Another way to be of service is to ask your community what it needs. If you are in the fashion industry, you could consider putting your collection work on hold to make masks for hospital workers. And if you aren't sure how to help, you could simply create a crowdsourced campaign for your community, promising to match donations to local businesses like restaurants and retail shops.
3. Embrace structure.
Sitting down at your computer at 8 a.m. and not getting up until 6 p.m. can seem like the most productive thing to do, but as Riordan explains, doing so can actually hurt your productivity.
“I suggest working for 90 minutes at a time, then taking a break,” she says.
“Set a timer, go outside if you can and then come back for another 90-minute session. It is better for your mental health to work in chunks."
She adds that when working in an office, many business owners are jumping in and out of meetings, thereby organically breaking up their days. But when at home, that isn’t the case. Therefore, it is important to set up structure that allows for mental breaks.
4. Seek out other humans.
Yes, we’ve all been recommended to stay at least 1.5m away from people not in our immediate housing/family units, but that doesn’t mean we can’t smile as we walk by. In fact, it is smiling and saying hello that is vital for our mental health, says Riordan.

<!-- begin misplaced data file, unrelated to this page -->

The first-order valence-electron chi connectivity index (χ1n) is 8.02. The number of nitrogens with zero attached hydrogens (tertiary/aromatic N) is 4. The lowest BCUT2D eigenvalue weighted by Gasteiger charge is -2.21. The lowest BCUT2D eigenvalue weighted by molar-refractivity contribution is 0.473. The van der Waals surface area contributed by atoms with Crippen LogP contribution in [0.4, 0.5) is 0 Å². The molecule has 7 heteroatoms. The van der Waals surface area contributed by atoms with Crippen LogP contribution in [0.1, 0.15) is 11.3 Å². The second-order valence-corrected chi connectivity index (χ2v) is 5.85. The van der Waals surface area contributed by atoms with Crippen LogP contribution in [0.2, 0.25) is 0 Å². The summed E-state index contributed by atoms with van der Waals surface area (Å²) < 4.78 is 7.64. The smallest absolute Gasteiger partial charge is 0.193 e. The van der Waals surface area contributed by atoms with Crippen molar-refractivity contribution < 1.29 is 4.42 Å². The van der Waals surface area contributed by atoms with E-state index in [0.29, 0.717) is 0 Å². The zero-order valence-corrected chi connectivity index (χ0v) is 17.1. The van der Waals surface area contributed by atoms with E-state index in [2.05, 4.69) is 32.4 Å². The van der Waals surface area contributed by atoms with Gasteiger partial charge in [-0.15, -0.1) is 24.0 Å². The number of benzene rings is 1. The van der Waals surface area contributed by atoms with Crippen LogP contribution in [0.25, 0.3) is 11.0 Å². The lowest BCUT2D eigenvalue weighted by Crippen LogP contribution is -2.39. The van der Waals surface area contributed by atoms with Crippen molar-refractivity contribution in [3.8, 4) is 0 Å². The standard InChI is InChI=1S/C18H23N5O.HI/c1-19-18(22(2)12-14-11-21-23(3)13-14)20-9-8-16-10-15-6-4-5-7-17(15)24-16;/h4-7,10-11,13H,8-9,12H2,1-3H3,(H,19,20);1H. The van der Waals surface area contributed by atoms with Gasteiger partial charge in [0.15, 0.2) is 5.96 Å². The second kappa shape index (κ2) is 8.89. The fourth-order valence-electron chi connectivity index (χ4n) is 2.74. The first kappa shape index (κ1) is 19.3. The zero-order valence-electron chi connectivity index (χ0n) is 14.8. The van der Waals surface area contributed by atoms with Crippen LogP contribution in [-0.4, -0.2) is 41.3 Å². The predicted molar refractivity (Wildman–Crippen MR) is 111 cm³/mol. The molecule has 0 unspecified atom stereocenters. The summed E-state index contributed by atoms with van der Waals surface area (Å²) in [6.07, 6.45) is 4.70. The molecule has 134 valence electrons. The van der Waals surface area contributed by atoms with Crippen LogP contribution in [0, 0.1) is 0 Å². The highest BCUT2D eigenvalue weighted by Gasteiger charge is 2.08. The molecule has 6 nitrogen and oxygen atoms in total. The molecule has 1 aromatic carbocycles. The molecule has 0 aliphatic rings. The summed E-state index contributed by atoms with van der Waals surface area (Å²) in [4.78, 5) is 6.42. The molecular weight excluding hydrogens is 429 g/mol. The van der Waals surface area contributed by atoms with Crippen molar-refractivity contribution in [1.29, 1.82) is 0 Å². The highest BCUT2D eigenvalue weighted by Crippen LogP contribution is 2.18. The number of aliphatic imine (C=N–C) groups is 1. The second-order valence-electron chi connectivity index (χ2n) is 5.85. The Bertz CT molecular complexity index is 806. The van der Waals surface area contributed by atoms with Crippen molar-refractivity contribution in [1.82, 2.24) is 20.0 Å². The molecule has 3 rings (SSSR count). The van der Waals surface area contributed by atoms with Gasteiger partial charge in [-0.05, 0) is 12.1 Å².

“If you are working alone or living alone, it is psychologically important for you to see other people’s faces,” she says. “I recommend walking around your neighbourhood and connecting with someone from six feet away. As you walk by, look them in the eye, smile and say hello. It will help both of you, and you never know, it may be the only interaction each of you has with another person that day.”
Don't want to go outside at all? No problem. Thanks to technology, there are a myriad of ways to connect via video conference (Zoom, Google Hangouts and Skype are a few popular platforms). Try checking in with people in your network who you haven't spoken to in a while. Schedule phone dates and virtual conference meetings with local business owners to brainstorm how to do something good together for your community.
5. Prioritise (non-work-related) self-care.
Make a list of the things that help you stay mentally healthy. Maybe it's exercise, meditation, listening to music, dancing, seeing friends or being in nature.
Importantly, as a business owner, it is important to schedule in time where you aren't thinking about work. This can be difficult without the separation of space an external office provides, but by creating intentional time for non-work-related self-care, you may find your productivity increase. Better yet: try sharing this practice with your employees; your leadership may inspire them to do the same.
"Identify your top three self-care activities, and schedule them into your calendar,” recommends Mohr. “If you are like me, days are flying by. I might make a list of things to do, and only get to a few things. But if you make a list of your top three self-care activities and schedule them into your weeks, it can be incredibly helpful, mentally.”